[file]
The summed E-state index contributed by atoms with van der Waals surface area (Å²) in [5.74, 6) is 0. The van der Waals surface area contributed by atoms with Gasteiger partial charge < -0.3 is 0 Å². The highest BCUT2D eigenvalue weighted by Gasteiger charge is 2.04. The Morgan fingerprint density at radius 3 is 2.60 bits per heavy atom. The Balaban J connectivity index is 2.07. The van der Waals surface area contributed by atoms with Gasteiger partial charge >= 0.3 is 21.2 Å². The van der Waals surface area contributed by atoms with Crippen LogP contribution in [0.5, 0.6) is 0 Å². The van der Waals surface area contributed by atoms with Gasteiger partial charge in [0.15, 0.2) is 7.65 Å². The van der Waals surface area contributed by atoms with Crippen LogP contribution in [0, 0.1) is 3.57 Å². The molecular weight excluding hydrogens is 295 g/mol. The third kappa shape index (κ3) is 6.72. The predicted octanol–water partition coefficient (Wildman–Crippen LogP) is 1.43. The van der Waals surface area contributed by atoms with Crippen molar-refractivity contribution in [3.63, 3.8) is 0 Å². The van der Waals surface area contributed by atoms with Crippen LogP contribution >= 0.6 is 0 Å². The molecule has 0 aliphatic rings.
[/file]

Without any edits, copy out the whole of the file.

The summed E-state index contributed by atoms with van der Waals surface area (Å²) in [5.74, 6) is 0. The van der Waals surface area contributed by atoms with Gasteiger partial charge < -0.3 is 0 Å². The highest BCUT2D eigenvalue weighted by Gasteiger charge is 2.04. The Morgan fingerprint density at radius 3 is 2.60 bits per heavy atom. The Balaban J connectivity index is 2.07. The van der Waals surface area contributed by atoms with Gasteiger partial charge >= 0.3 is 21.2 Å². The van der Waals surface area contributed by atoms with Crippen LogP contribution in [0.5, 0.6) is 0 Å². The van der Waals surface area contributed by atoms with Gasteiger partial charge in [0.15, 0.2) is 7.65 Å². The van der Waals surface area contributed by atoms with Crippen LogP contribution in [0, 0.1) is 3.57 Å². The molecular weight excluding hydrogens is 295 g/mol. The third kappa shape index (κ3) is 6.72. The predicted octanol–water partition coefficient (Wildman–Crippen LogP) is 1.43. The van der Waals surface area contributed by atoms with Crippen molar-refractivity contribution in [3.63, 3.8) is 0 Å². The van der Waals surface area contributed by atoms with Crippen LogP contribution >= 0.6 is 0 Å². The molecule has 0 aliphatic rings.